Glitch delays buses’ return

Information gaps pushed back a meeting of the union’s executive board.

Britt Johnsen

While union officials brought the transit strike closer to an end Wednesday, students rallied at the University supporting transit strikers.

“Whether they vote to accept it, we will be here to support them,” senior Garrett Fitzgerald said.

Approximately 200 Amalgamated Transit Union Local 1005 supporters and those affected by the strike gathered outside of Coffman Union to back Metro Transit workers.

While students rallied, officers on the union’s executive board reviewed the materials for the tentative contract agreement, a union official said.

The executive board will meet at 9 a.m. today. The board scheduled a union meeting at Northrop Auditorium today from 6 p.m. to 11 p.m. and Friday from 9 a.m. to 5 p.m. at the union’s headquarters.

Because of a delay in a series of meetings, the earliest date buses could start operating is Sunday or Monday, said Frank Collins, a member of the union’s education committee.

Both sides had hoped to get the buses running as early as Saturday.

The executive board met later than expected because of information loopholes in the tentative contract agreement.

Peter Bell, Metropolitan Council chairman, said the missing information was “complex and voluminous,” and involved monthly health-care

calculations for active and retired employees.

Bell said the agreement was tentative and that this is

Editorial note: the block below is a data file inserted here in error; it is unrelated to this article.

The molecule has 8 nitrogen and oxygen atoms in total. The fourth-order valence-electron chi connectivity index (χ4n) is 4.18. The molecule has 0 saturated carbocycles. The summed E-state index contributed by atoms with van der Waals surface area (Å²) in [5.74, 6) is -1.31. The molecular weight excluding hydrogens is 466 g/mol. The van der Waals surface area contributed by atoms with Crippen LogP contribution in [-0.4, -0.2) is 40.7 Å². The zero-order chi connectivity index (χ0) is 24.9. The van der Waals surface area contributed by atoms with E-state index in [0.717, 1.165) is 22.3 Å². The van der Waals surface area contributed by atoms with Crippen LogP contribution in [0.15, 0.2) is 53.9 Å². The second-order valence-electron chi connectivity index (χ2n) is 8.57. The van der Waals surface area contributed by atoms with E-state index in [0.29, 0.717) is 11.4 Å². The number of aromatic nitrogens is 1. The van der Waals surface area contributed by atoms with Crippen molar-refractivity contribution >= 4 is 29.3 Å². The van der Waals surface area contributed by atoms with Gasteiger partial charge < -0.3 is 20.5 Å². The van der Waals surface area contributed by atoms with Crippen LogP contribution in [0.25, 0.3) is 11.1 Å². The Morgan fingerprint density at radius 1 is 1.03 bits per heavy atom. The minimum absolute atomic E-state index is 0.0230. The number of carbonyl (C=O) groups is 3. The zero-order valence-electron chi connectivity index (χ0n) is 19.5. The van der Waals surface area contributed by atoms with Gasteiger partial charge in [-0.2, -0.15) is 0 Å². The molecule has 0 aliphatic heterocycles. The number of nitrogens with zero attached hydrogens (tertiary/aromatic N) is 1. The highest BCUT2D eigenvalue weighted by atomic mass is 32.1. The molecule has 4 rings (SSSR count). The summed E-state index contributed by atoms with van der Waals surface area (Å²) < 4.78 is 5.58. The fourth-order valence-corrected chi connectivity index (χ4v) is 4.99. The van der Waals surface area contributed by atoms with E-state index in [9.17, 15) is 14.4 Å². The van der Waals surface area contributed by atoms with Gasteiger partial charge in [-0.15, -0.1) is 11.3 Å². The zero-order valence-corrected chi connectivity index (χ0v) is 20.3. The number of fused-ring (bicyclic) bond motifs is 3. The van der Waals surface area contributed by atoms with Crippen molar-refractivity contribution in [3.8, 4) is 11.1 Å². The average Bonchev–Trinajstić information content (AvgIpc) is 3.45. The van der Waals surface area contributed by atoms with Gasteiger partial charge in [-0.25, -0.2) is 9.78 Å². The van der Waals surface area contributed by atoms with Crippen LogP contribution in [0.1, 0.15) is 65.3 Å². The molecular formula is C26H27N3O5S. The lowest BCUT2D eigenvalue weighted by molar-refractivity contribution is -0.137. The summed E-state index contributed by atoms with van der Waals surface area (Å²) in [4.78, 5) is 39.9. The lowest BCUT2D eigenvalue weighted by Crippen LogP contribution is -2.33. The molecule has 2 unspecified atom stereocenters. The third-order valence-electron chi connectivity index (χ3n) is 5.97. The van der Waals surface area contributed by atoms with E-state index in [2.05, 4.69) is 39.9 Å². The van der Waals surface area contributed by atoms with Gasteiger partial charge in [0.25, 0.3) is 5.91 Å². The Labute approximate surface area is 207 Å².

typical in contract negotiations.

“We don’t want to give them a document where the figures are wrong,” Bell said. “The time to do that isn’t after the vote and say, ‘Oops.’ “

Union president Ron Lloyd was unavailable for comment.

Before the union can vote on the contract, Collins said the union’s executive board needs to review its details and formally meet to approve it.

Once the board passes the contract, the union votes. He said the union’s voting process usually takes place over a two-day period.

Bell said once the union

approves the agreement, the Met Council will look over the contract and decide whether to pass it.

Once both groups pass it, officials will set a date to get the buses running again.

Collins said that because of the delay in action, the original Saturday estimate for getting buses running is doubtful.

“There seems to be some pressure on us to get the

buses running by Saturday,” he said. “We’re hoping for Sunday or Monday.”

Metro Transit spokesman Bob Gibbons said the vote dates impact when buses will run again. Gibbons said

the buses are prepared and ready.

Graduate student Susan Kang said the end to the strike cannot happen soon enough. She said she has relied on other people for rides and even walked the four-mile distance from her Uptown residence to campus a few times.

She said she supports the union workers but wants “the buses back as soon as possible.”